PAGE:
The IceBridge mission allows scientists to track changes in the extent and thickness of polar ice, which is important for understanding ice dynamics. IceBridge began in March 2009 as a means to fill the gap in polar observations between the loss of NASA's Ice, Cloud and land Elevation Satellite, or ICESat, and the launch of ICESat-2, planned for 2015. Annual missions fly over the Arctic in March and April and over Antarctica in October and November.
"NASA's IceBridge mission is characterizing the changes occurring in the world's polar ice sheets," said Tom Wagner, cryosphere program manager at NASA Headquarters in Washington. "The mission's goal is to collect the most important data for improving predictive models of sea level rise and global climate change."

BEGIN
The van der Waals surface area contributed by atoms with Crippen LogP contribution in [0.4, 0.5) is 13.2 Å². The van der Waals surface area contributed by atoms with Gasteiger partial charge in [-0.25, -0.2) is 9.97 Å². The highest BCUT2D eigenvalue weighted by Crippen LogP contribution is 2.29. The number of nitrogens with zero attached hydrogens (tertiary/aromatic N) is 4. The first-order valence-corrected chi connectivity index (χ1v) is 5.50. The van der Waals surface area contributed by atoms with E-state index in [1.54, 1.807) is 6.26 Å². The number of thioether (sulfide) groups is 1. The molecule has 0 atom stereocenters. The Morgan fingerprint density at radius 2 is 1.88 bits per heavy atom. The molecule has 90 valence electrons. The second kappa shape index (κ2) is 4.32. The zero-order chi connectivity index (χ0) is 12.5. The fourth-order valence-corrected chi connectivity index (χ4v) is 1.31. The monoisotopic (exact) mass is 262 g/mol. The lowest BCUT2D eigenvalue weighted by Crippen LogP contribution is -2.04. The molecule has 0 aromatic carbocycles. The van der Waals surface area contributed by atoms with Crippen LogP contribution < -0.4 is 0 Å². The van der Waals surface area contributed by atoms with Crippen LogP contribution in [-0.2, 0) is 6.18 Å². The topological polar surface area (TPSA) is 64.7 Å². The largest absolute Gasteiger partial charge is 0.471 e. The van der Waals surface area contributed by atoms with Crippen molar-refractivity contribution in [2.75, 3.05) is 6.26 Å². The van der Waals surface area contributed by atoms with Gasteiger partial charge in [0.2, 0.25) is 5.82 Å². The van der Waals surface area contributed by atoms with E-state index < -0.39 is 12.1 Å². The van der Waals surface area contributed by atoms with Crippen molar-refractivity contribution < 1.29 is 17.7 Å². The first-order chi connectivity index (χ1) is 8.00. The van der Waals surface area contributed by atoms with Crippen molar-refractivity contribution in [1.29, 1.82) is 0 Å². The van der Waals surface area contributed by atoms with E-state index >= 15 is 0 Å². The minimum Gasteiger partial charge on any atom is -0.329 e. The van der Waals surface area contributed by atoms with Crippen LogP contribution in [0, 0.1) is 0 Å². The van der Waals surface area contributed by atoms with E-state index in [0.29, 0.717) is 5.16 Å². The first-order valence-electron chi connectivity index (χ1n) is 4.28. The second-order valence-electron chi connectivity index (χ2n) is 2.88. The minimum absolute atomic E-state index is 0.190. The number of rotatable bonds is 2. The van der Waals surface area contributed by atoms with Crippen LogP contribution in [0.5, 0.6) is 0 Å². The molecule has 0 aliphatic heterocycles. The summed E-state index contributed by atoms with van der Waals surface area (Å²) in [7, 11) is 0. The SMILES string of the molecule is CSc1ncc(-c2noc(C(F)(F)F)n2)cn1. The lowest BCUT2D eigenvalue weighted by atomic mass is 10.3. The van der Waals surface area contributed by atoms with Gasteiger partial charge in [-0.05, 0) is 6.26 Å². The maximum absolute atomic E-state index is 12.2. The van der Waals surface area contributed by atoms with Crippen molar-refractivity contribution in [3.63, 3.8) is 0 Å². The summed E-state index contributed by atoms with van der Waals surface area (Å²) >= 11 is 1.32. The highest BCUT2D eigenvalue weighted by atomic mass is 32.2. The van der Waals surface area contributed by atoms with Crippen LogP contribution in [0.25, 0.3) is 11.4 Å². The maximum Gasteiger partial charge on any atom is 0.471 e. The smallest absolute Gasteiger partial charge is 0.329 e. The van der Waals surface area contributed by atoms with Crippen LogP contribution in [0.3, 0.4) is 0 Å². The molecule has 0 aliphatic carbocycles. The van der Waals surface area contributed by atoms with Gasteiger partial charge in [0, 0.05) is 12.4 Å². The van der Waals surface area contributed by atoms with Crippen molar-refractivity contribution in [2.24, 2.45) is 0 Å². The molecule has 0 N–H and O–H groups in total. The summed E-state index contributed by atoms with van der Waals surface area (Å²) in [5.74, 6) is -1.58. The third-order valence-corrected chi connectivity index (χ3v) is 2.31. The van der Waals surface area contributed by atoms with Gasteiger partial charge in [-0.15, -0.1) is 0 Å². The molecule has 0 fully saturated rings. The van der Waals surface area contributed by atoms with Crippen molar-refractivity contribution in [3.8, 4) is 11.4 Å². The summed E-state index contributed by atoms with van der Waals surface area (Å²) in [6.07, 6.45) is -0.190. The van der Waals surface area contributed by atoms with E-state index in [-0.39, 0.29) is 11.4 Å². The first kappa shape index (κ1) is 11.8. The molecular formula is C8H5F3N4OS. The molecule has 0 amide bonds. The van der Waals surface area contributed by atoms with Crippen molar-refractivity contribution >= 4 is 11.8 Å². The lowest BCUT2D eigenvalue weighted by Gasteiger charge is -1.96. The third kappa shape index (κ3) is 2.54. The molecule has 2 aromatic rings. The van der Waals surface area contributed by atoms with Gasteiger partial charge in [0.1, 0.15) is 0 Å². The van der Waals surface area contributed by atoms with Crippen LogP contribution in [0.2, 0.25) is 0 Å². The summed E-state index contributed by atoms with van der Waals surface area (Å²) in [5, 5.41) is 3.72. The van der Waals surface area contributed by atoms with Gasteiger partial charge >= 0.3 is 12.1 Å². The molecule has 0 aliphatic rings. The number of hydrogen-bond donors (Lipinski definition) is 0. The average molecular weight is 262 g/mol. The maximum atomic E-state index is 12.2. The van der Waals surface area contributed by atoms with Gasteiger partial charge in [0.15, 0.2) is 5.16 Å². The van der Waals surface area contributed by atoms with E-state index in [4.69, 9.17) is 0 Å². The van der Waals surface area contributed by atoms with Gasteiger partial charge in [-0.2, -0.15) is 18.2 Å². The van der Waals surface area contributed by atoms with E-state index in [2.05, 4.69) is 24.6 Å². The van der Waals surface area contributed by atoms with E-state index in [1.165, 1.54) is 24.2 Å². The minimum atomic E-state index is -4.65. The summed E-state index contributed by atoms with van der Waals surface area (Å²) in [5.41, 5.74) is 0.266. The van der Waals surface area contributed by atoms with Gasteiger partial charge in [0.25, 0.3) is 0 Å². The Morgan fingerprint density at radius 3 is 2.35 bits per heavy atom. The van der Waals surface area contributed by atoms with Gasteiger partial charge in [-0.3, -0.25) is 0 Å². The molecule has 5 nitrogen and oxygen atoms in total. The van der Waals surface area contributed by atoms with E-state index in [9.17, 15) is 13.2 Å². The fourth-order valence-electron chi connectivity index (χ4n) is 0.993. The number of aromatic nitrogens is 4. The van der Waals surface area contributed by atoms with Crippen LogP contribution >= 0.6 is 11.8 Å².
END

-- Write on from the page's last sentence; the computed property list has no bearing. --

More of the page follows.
Researchers plan to resurvey previous flight lines and former ground tracks of ICESat while adding new areas of interest. Scientists also will target some areas that have been undergoing mysterious changes. The major glaciers in southeast Greenland once thinned simultaneously, but some of those glaciers have been thinning at an accelerated rate -- as much as 40 feet per year -- while others have thickened. And glaciers in northwest Greenland, once a stable region, have mostly begun to thin.